– Reviewed by Anthony Costello –
This is a necessarily bijou review for Gertrude’s Attic, a bijou chapbook beautifully designed by Chris Edwards at Vagabond Press. In an ambitious undertaking, Jaimie Gusman, author of One Petal Row and The Anyjar, interweaves the poetry (and poetics) of Gertrude Stein with the fabric of her own poetic outlook. The three sections to this book – Heirlooms, Scraps of Lace, Drawings – draw on Stein’s collected works, including her essays and her novel Ida. However, these borrowings are never onerous or misapplied, but placed at pivotal points in Gusman’s own poetic endeavour.
‘Gertrude’s Attic’, the eponymous poem in part two, is like peering into a doll’s house where clothes are folded “into triangles”, closets are opened and “everything is stored up above one finished breath”, and the poems read like a story pieced together from a mosaic or tapestry where tassels, sofas, dresses, dolls and costumes sit alongside surreal imagery (the sky as an empty fruit basket!) and modern motifs.
Despite Gusman’s immersion in Stein’s oeuvre, this is not purely a homage. Her ‘notes on the text’ dutifully credit the influence, but that influence is often light: Stein’s “What is the use of a violent kind of delightfulness” in her ‘A Substance in Cushion’ becomes “the generous interest in a violent appearance” in Gusman’s ‘Ghazal’, for example. Gusman tenderly rearranges and softly utilises text from the same Stein poem in ‘Villanelle’ and ‘Vegetable’ to make this book very much her own. (Elsewhere, Gusman acknowledges Stein in quotations and in italics when the referencing is more concrete.)
There is an interesting mix of form and style, from the storytelling technique of ‘Baby’ to the poetic prose of ‘Candelabra’, from the experimental ‘A page Ever Coming’ to the modernist ‘Hair’ and ‘Drawers’. Language use is varied too, from the imagistic in ‘Some Reactions To Being Alice’:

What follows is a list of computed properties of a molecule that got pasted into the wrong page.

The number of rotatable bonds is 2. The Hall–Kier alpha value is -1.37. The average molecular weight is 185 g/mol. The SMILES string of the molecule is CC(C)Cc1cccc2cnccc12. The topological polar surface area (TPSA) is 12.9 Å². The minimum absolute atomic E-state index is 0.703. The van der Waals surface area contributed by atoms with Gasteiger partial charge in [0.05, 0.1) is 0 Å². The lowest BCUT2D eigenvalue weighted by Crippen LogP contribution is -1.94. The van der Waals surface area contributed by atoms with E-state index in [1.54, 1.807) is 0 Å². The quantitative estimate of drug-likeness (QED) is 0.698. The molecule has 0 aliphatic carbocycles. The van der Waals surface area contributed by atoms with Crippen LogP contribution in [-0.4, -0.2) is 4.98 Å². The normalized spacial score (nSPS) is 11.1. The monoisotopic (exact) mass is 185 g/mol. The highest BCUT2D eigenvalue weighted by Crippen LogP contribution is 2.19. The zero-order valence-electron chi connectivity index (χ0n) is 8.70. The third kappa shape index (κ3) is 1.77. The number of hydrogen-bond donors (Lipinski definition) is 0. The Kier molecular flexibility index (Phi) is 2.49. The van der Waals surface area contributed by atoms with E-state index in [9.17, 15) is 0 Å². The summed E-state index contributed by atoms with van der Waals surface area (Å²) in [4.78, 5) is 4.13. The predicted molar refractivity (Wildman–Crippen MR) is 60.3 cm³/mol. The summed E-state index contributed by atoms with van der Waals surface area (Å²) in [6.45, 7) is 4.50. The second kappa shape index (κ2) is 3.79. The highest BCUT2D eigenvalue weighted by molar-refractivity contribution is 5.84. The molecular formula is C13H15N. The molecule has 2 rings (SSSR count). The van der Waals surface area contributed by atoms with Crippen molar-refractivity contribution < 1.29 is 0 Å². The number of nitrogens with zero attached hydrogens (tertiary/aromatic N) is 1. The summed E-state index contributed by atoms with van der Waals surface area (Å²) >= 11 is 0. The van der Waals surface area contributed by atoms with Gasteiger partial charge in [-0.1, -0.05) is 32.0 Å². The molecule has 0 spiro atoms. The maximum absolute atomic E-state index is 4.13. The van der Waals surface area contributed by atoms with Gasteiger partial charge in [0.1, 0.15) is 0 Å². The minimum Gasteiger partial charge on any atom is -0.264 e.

the arctic cookbook, your
Ice cakes, cold cream hands
up and down the spine like a fork
to the narrative lyric of ‘Tomato Seedlings’:
I ask our Ida when she’ll go back
to Washington because I am reading the book
on how to escape Ohio without ever leaving
Washington is a bitter spring,
white tulips scatter like frozen teeth.
I meet our Ida there at a bar called Al’s
There is much to admire in Gertrude’s Attic, the writing sweetly pitched and poised. I can’t always be sure if the poet’s experience is metaphoric or real, but this balance between walking literally in Stein’s shoes (“we try them on and walk through her house”) and the figurative is sustained throughout. It is definitely a richer reading experience for knowing Stein’s work, or re-descovering her work, but this should not deter the would-be reader, as the book can work independently of the Stein connection. This is a book of more than one room, despite the potency of the title sometimes dominating. Gusman is able to move from attics to flghts of fancy, like this in the introduction:
I had you by the tip of my genius
and you had me slumped over
a boxspring and a Riviera bedspread.
Other examples of virtuosic writing: “her shadow prepares an oven / hot, a callous here and there, she sighs / that her nail beds are flimsy steroid-moons”, and “Where are the glistening waistlines / that so briskly walked down / aisles before me?” (in ‘Some Reactions To Being Alice’ and ‘Birdsong’, respectively). Gertrude’s Attic is worth reading for the successful villanelle alone (no mean feat), and for the lively and engaging poetic questions it raises. I particularly liked the nuanced, sometimes complex use of ‘we’ in ‘A Page Ever Coming’. I will finish with one of the stanzas in this four-page poem, and with an overall recommendation. I look forward to reading what the poet writes next.
With all the birds eating the lint eating the atmosphere
I sat in the nothingness looking at the ink on my tiny thumb
and my tiny thumb on the white walls of a singular cell
built by We-men that make up a whole body of cells
and all I could think of was which We was hungry and which We was
full of ink.